The violence against youth in the country is also alarming. According to the "Mapa da Violência - Jovens do Brasil" [Map of Violence - Youths of Brazil], coordinated by Julio Jacobo Waiselfiz (2014), homicides are now the main cause of death of youths from 15 - 29 and affect black males in particular, residents of the peripheries and metropolitan areas of the urban centers. Data from the Ministry of Health's SIM/Datasus show that more than half of the 56,337 homicides in Brazil in 2012 were youth (30,072, or 53.37%), of which 77.0% black and brown-skinned and 93.30% males.
According to the National Penitentiary Department of the Ministry of Justice (DEPEN), Brazil has 440 thousand inmates in 1,134 prisons, and more than 280 thousand (some 70%) are youth between 18 and 29 who have not completed high school.
This data demonstrates the gravity of the situation of Brazilian youth, provoking the state and society to construct a public policy for youth. The current National Youth Policy (NYP), now based on the Youth Statute, which was approved in August 2013, considers youths to be all male and female citizens from 15 to 29, divided in three groups: youths from 15 to 17, denominated youth-adolescents; youths from 18-24, referred to as youth youths; and youths from 25-29, known as young adults. Considering this division, it can be seen that only the first group is included in the current policy for children and adolescents. The prolonged congressional deliberations over the constitutional amendment for youth, mediated by an important national debate, strengthened the rise of the National Youth Policy and culminated in the approval of the Youth Statute.
Contrasting with these advances, which are still being consolidated, it is perceived that the revival of conservative forces in the Brazilian social fabric has criminalized poor and black youth. There are regular attacks on the Children and Adolescent's Statute, 25 years after its enactment, accusing it of permissiveness and reductions in the age for criminal prosecution and increased prison terms are being deliberated in the federal Chamber of Deputies.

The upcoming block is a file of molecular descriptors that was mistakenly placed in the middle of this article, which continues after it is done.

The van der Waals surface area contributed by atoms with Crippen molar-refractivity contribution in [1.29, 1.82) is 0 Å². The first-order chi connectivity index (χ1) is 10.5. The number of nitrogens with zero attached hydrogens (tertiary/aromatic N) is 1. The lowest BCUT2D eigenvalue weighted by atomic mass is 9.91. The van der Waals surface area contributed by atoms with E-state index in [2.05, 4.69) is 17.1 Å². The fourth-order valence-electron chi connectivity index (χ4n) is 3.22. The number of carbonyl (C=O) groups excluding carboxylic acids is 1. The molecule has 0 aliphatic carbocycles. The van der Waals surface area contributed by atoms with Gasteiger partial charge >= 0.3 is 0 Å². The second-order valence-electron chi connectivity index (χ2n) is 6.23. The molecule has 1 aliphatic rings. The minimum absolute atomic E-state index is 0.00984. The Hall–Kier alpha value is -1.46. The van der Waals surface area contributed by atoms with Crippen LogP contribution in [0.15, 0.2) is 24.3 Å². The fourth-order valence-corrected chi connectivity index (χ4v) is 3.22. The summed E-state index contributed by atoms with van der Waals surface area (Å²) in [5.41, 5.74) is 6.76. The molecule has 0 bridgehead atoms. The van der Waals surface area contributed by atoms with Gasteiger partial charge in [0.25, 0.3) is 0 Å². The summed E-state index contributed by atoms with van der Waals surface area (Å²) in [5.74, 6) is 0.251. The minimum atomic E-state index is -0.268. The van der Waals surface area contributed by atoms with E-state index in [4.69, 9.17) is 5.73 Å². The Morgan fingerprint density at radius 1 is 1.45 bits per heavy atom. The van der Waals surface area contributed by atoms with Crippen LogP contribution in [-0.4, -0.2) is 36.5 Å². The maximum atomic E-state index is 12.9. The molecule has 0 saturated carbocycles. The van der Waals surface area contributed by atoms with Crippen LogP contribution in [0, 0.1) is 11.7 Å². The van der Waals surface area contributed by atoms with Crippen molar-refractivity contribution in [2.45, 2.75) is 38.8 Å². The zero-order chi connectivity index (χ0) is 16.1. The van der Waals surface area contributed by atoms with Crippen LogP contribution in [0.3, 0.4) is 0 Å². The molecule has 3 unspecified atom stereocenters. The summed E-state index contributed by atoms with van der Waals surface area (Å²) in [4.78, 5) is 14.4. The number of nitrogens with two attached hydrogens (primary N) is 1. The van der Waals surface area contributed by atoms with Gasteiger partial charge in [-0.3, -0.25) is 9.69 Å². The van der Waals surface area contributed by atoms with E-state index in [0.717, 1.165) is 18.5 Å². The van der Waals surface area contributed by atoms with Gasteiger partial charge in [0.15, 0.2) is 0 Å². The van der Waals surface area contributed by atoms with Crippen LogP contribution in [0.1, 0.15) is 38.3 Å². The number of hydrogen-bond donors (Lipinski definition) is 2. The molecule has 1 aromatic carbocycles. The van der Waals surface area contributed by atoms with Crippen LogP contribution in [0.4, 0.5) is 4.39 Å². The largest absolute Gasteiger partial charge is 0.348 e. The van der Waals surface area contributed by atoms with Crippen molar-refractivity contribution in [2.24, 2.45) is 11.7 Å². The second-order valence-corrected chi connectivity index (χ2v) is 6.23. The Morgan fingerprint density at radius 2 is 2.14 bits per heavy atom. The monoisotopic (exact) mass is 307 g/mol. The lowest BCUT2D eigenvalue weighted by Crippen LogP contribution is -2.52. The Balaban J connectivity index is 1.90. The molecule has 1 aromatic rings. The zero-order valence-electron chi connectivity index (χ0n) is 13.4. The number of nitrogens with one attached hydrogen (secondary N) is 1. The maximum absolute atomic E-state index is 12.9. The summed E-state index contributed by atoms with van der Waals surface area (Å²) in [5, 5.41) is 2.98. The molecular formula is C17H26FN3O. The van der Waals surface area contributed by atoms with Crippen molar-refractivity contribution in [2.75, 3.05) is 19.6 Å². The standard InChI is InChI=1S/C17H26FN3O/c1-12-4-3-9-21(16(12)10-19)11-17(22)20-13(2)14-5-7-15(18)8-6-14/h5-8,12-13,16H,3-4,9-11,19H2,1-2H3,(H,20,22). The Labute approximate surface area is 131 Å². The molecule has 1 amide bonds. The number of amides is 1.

Given this situation, this issue of the Revista Katálysis presents articles that address the issue of youth in three blocks: the first has articles that analyze realities of youth related to issues such as: violence and youth (Perception about Violence in the Daily Life of Youths; Prevention of Youth Suicide: between statement and action; The Phenomenon of Ideology and Children and Youth Criminality); urban youth poverty (The Locus of Poor Youth in Society and the Boom of the "Rolezinhos"); paternity of adolescents and youths (Adolescent and Youth Paternity: Debates and tensions); taming the young body for production (Men Caring for Themselves: the instrumentalization of young adult males).
The second block concerns public policies for youth, highlighted by the following themes: access to higher education (Poor Youth at Public Universities: Access and permanence); work and employment (State, Society and Labor and Employment Policies Aimed at Youths in Brazil; Latin American Youth and the Labor Market: Training programs and insertion); social assistance and leisure (Leisure Practices and Public Spaces for Conviviality as a Potential Form of Protection in the Relationship between Youth and Risk); citizen protagonism (Youth as Strategic Agents for Development: Between Discourse and policy; Debates on Youth Participation: from citizens in preparation to active social agents). Finally, the third block presents other themes (Discipline as a Constitutive Element of the Capitalist Mode of Production; Social Representation of Care Recipients and of Family Care Providers for the Elderly).
Considering the dramatic reality of our youth, the challenges of the new public policies and the conservative reaction, the articles presented here provide an excellent opportunity for renewal and reflection.
Reinaldo Pontes, May 2016.